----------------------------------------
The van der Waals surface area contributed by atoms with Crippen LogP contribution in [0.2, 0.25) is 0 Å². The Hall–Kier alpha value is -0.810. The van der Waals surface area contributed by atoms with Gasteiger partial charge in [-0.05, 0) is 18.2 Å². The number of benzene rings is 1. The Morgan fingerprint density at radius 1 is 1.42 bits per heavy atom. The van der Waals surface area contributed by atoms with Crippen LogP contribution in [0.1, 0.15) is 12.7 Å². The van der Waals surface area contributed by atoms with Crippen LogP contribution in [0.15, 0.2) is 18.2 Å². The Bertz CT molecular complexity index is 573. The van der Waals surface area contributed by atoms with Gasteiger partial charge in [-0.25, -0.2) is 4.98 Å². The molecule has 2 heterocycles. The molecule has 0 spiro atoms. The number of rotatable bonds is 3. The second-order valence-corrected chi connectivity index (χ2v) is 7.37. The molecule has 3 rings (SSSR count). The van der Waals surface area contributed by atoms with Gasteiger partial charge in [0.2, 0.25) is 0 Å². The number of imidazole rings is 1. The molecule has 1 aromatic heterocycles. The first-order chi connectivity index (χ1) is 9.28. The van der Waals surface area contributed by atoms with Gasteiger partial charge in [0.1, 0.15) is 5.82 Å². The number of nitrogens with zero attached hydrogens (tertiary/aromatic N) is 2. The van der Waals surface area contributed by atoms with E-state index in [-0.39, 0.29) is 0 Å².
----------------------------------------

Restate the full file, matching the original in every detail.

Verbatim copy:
The van der Waals surface area contributed by atoms with Crippen LogP contribution in [0.2, 0.25) is 0 Å². The Hall–Kier alpha value is -0.810. The van der Waals surface area contributed by atoms with Gasteiger partial charge in [-0.05, 0) is 18.2 Å². The number of benzene rings is 1. The Morgan fingerprint density at radius 1 is 1.42 bits per heavy atom. The van der Waals surface area contributed by atoms with Crippen LogP contribution in [0.1, 0.15) is 12.7 Å². The van der Waals surface area contributed by atoms with Crippen LogP contribution in [0.15, 0.2) is 18.2 Å². The Bertz CT molecular complexity index is 573. The van der Waals surface area contributed by atoms with Gasteiger partial charge in [-0.25, -0.2) is 4.98 Å². The molecule has 2 heterocycles. The molecule has 0 spiro atoms. The number of rotatable bonds is 3. The second-order valence-corrected chi connectivity index (χ2v) is 7.37. The molecule has 3 rings (SSSR count). The van der Waals surface area contributed by atoms with Gasteiger partial charge in [0.2, 0.25) is 0 Å². The number of imidazole rings is 1. The molecule has 1 aromatic heterocycles. The first-order chi connectivity index (χ1) is 9.28. The van der Waals surface area contributed by atoms with Gasteiger partial charge in [0.1, 0.15) is 5.82 Å². The number of nitrogens with zero attached hydrogens (tertiary/aromatic N) is 2. The van der Waals surface area contributed by atoms with E-state index in [-0.39, 0.29) is 0 Å².